Michael (email 13 Aug 01):  . . . Well we made it . . . 3 weeks, 400 kms and 10 mighty mountain passes led us slowly but surely into the dusty Buddhist kingdom of Ladakh.   The things we have seen!   There were days when we would almost stagger into a village that was like an oasis amidst towering razor-backed mountains of dirt.   Perched high up a nearby cliff face would be an ancient gompa.   We would climb a ludicrously steep and precarious path to reach the top and be warmly greeted by beaming, wrinkly faced old lamas who would solemnly take us inside, feed us endless cups of gur-gur chai (butter tea with tsampa) and then go about their nightly puja (mostly the reciting of mantras in Tibetan, very fast!).   I was amazed at the change of landscape after we passed our first pass, the Shingo La, and entered Zanskar.   The mountains lost none of their sheer sharkfin-like steepness.   Tthe Himalayan range blocks nearly all moisture into the north so we entered a kingdom of dirt and rock, punctuated by startling valleys of green.   These were usually fed from mountain streams that came from glacial snowmelt.   I've fallen in love with glaciers, we had to cross a couple and we saw many from afar.

The land of Yaks!!   I'll never forget my first yak!   We had pitched our tents near a raging stream that was near a small village called Kargyak on about the 7th day.   We were woken by Tashi, our guide, shaking our tent and telling us to get the fuck out of bed.   The whole village, with its herd of yaks, donkeys, horses, cows, goats and sheep in front, was headed straight for us, the smiling men whistling, yelling and throwing stones so as to keep the herd from straying.   Somehow, they managed the herd over the rickety log bridge while the children played with firecrackers (!) and we took photos with huge grins on our faces.

Our horsemen were 2 Zanskars, both Buddhist, one middle aged and one my age. They spoke pretty much no English but smiled easily enough.   I remember Chetin alternating between devoutly reciting Tibetan mantras and then teaching us dirty Zanskan drinking songs the next.   A funny little man.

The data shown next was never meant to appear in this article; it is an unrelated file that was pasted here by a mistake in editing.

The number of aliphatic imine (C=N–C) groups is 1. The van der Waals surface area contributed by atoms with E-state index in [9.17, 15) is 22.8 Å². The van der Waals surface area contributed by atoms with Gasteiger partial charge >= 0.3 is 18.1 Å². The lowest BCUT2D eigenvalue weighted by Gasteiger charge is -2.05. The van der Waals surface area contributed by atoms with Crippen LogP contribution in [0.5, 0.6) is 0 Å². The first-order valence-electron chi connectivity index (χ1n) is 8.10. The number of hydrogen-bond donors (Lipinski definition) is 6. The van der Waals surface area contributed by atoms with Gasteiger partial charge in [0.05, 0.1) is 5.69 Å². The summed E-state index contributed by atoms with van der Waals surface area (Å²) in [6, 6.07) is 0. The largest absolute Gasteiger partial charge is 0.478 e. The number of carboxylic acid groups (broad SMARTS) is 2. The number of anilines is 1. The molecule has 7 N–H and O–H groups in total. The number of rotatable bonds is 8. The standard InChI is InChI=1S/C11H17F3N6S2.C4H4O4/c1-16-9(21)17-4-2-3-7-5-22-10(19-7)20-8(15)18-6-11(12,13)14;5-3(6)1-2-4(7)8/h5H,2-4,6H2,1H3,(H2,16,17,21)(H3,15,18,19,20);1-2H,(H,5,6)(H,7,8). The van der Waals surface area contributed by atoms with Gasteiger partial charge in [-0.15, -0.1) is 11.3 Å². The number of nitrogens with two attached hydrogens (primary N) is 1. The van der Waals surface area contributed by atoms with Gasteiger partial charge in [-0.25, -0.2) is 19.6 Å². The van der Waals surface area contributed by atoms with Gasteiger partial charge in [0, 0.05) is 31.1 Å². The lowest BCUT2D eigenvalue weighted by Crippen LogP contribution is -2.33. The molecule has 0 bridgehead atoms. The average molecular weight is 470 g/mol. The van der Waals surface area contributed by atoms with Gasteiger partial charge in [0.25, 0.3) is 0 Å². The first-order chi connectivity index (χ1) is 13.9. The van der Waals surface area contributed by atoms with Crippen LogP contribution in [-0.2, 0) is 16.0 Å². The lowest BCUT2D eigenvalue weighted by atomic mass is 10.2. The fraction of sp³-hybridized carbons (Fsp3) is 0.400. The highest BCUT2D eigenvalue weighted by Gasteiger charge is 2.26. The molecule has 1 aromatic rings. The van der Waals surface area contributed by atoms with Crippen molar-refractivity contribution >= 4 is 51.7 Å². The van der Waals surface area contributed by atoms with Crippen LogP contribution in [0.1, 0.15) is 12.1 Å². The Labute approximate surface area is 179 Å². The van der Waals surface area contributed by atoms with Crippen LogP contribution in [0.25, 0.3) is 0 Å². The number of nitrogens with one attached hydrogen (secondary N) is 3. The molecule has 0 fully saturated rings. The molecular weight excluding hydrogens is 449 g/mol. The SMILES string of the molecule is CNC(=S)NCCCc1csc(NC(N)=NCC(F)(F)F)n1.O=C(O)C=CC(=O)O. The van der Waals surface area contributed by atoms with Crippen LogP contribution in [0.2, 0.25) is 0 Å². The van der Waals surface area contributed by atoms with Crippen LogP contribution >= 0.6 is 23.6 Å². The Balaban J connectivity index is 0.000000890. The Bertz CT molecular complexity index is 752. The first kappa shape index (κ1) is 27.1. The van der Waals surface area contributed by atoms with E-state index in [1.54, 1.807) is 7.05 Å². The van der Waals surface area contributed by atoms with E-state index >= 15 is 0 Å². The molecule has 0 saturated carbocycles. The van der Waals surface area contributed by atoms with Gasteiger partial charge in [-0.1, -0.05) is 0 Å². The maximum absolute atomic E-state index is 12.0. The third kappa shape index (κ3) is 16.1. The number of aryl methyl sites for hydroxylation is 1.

After ending up at Lamayuru, west of Leh, we hopped on the top of a truck for a 9 hour ride into Leh   (It would have been 8 if the driver and his friends hadn't stopped to pray at the Sikh temple and sip tea while we sat on the roof and tapped our feet to no avail).   A bit touristy was Leh, so I got out pretty fast.   I also decided not to do any more trekking in Ladakh as it seems to have become a bit of a French trekkers mecca . . . it kinds of takes the fun out of going to any gompa when a busload of overweight froggy tourists rock up with their handycams and fluoro T-shirts.   Tonight (in 1 hr in fact) I go to Rishikesh.   By train thank god.   I've spent 3 of the last 4 days on a bus and have developed an unshakeable fear of bus drivers . . . I'm not talking about the fat, potatoish little man you see slowly and calmly driving the 400 to Bondi, but an adrenalin-charged demon of the
mountain highways who laughs in the face of all reason and probability as he overtakes round blind corners on a one laned road while smoking a fat hashish joint.

Michael went through six rolls of film, over 200 photographs, during the trek.   A selection of these is displayed in this photo gallery.


Stage 1                Manali to Kargyak

Stage 2                Kargyak to Purne

Stage 3                Down the Zanskar River

Stage 4                On to Lamayuru